Statistical physics and biological information : hydrophobicity patterns in protein design and differential motif finding in DNA
Author(s)Yahyanejad, Mehdi, 1975-
Hydrophobicity patterns in protein design and differential motif finding in DNA
Massachusetts Institute of Technology. Dept. of Physics.
Christopher B. Burge and Mehran Kardar.
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(cont.) is dictated by the solvent accessibility of structures. The distinct intrinsic tendencies of sequence and structure profiles are most pronounced at long periods, where sequence hydrophobicity fluctuates less, while solvent accessibility fluctuates more than average. Correlations between the two profiles can be interpreted as the Boltzmann weight of the solvation energy at room temperature. Chapter 4 shows that correlations in solvent accessibility along protein structures play a key role in the designability phenomenon, for both lattice and natural proteins. Without such correlations, as predicted by the Random Energy Model (REM), all structures will have almost equal values of designability. By using a toy, Ising-based model, we show that changing the correlations moves between a regime with no designability and a regime exhibiting the designability phenomenon, where a few highly designable structures emerge. Understanding how gene expression is regulated is one of the main goals of molecular cell biology. To reach this goal, the recognition and identification of DNA motifs--short patterns in biological sequences--is essential. Common examples of motifs include transcription factor binding sites in promoter regions of co-regulated genes and exonic and intronic splicing enhancers ...In the past decade, a large amount of biological data has been generated, enabling new quantitative approaches in biology. In this thesis, we focus on two biological questions by using techniques from statistical physics: hydrophobicity patterns in proteins and their impact on the designability of protein structures and regulatory motif finding in DNA sequences. Proteins fold into specific structures to perform their functions. Hydrophobicity is the main force of folding; protein sequences try to lower the ground state energy of the folded structure by burying hydrophobic monomers in the core. This results in patterns, or correlations, in the hydrophobic profiles of proteins. In this thesis, we study the designability phenomena: the vast majority of proteins adopt only a small number of distinct folded structures. In Chapter 2, we use principal component analysis to characterize the distribution of solvent accessibility profiles in an appropriate high-dimensional vector space and show that the distribution can be approximated with a Gaussian form. We also show that structures with solvent accessibility profiles dissimilar to the rest are more likely to be highly designable, offering an alternative to existing, computationally-intensive methods for identifying highly-designable structures. In Chapter 3, we extend our method to natural proteins. We use Fourier analysis to study the solvent accessibility and hydrophobicity profiles of natural proteins and show that their distribution can be approximated by a multi-variate Gaussian. The method allows us to separate the intrinsic tendencies of sequence and structure profiles from the interactions that correlate them; we conclude that the alpha-helix periodicity in sequence hydrophobicity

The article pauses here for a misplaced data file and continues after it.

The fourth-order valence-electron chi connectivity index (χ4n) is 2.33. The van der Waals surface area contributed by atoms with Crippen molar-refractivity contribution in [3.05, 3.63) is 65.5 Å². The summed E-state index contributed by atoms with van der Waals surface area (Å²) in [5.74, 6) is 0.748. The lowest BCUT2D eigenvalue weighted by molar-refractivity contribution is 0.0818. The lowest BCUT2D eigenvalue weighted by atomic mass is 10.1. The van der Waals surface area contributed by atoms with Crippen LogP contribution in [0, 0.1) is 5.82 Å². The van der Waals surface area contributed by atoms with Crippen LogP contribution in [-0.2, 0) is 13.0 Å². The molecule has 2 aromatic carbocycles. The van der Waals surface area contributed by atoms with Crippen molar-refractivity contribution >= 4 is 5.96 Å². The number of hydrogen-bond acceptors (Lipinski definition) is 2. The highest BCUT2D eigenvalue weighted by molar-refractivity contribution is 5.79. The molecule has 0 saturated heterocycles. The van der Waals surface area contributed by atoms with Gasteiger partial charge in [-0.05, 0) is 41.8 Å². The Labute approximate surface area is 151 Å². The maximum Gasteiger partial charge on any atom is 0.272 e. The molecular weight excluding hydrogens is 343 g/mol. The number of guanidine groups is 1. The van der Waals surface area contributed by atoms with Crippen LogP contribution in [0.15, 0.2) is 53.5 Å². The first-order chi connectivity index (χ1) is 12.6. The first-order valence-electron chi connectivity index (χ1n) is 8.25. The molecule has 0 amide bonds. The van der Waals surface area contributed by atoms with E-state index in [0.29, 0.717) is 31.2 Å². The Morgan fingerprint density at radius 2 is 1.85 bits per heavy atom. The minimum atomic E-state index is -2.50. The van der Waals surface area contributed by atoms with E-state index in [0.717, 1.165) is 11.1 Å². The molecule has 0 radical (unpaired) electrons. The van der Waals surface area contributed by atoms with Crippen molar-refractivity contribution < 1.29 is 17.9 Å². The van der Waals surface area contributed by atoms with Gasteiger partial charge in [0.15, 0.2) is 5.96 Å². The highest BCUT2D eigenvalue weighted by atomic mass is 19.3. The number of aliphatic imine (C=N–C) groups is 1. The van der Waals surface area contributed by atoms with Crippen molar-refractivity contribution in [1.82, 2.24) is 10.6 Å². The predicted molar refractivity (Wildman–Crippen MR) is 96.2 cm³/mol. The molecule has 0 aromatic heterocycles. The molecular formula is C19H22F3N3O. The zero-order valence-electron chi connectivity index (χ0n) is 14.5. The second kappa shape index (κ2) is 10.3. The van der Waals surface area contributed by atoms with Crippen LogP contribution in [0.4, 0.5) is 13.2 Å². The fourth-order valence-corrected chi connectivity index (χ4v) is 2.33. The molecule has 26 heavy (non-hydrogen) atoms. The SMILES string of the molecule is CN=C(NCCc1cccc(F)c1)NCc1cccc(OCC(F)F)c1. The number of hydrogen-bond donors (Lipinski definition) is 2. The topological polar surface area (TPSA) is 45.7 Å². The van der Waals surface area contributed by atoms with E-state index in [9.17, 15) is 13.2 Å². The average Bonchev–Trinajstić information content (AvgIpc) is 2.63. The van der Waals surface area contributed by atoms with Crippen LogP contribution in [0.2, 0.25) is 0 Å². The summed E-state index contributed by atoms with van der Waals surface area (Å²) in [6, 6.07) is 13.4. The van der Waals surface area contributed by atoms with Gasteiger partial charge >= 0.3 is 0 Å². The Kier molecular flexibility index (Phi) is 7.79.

Thesis (Ph. D.)--Massachusetts Institute of Technology, Dept. of Physics, 2004.Includes bibliographical references (p. 115-124).
DepartmentMassachusetts Institute of Technology. Dept. of Physics.
Massachusetts Institute of Technology